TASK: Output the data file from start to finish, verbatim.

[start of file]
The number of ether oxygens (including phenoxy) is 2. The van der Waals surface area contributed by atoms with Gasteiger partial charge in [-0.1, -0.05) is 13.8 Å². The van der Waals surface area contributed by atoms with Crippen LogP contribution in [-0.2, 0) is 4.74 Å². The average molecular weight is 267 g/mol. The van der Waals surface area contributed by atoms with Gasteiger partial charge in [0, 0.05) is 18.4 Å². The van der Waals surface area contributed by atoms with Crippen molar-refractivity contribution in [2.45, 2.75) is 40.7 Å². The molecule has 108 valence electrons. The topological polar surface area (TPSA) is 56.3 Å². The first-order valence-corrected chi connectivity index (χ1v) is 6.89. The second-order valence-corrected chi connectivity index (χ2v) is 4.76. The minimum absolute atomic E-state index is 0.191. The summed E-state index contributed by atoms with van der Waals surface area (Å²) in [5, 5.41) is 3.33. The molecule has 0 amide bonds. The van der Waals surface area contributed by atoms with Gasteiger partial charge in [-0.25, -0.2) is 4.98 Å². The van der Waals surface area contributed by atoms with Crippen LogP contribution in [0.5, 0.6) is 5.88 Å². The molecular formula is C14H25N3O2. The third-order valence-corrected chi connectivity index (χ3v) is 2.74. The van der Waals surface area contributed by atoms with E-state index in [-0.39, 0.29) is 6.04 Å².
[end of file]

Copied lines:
The number of ether oxygens (including phenoxy) is 2. The van der Waals surface area contributed by atoms with Gasteiger partial charge in [-0.1, -0.05) is 13.8 Å². The van der Waals surface area contributed by atoms with Crippen LogP contribution in [-0.2, 0) is 4.74 Å². The average molecular weight is 267 g/mol. The van der Waals surface area contributed by atoms with Gasteiger partial charge in [0, 0.05) is 18.4 Å². The van der Waals surface area contributed by atoms with Crippen molar-refractivity contribution in [2.45, 2.75) is 40.7 Å². The molecule has 108 valence electrons. The topological polar surface area (TPSA) is 56.3 Å². The first-order valence-corrected chi connectivity index (χ1v) is 6.89. The second-order valence-corrected chi connectivity index (χ2v) is 4.76. The minimum absolute atomic E-state index is 0.191. The summed E-state index contributed by atoms with van der Waals surface area (Å²) in [5, 5.41) is 3.33. The molecule has 0 amide bonds. The van der Waals surface area contributed by atoms with Gasteiger partial charge in [-0.25, -0.2) is 4.98 Å². The van der Waals surface area contributed by atoms with Crippen LogP contribution in [0.5, 0.6) is 5.88 Å². The molecular formula is C14H25N3O2. The third-order valence-corrected chi connectivity index (χ3v) is 2.74. The van der Waals surface area contributed by atoms with E-state index in [-0.39, 0.29) is 6.04 Å².